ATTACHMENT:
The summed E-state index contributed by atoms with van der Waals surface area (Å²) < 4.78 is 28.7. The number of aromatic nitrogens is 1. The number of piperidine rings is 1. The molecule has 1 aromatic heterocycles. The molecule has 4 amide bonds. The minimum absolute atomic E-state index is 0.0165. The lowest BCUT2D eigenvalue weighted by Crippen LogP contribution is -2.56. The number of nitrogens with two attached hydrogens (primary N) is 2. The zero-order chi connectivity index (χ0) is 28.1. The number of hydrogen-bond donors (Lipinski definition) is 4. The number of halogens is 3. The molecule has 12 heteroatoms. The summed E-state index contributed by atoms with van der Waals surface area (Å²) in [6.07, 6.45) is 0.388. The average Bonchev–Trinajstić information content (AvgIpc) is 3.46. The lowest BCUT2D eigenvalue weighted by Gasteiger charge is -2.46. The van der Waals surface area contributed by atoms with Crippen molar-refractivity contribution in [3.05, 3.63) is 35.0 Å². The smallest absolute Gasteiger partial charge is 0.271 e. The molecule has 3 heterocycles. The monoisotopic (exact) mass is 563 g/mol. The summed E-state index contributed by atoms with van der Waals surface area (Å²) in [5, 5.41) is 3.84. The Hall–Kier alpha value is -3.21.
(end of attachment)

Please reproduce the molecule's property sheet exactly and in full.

The summed E-state index contributed by atoms with van der Waals surface area (Å²) < 4.78 is 28.7. The number of aromatic nitrogens is 1. The number of piperidine rings is 1. The molecule has 1 aromatic heterocycles. The molecule has 4 amide bonds. The minimum absolute atomic E-state index is 0.0165. The lowest BCUT2D eigenvalue weighted by Crippen LogP contribution is -2.56. The number of nitrogens with two attached hydrogens (primary N) is 2. The zero-order chi connectivity index (χ0) is 28.1. The number of hydrogen-bond donors (Lipinski definition) is 4. The number of halogens is 3. The molecule has 12 heteroatoms. The summed E-state index contributed by atoms with van der Waals surface area (Å²) in [6.07, 6.45) is 0.388. The average Bonchev–Trinajstić information content (AvgIpc) is 3.46. The lowest BCUT2D eigenvalue weighted by Gasteiger charge is -2.46. The van der Waals surface area contributed by atoms with Crippen molar-refractivity contribution in [3.05, 3.63) is 35.0 Å². The smallest absolute Gasteiger partial charge is 0.271 e. The molecule has 3 heterocycles. The monoisotopic (exact) mass is 563 g/mol. The summed E-state index contributed by atoms with van der Waals surface area (Å²) in [5, 5.41) is 3.84. The Hall–Kier alpha value is -3.21.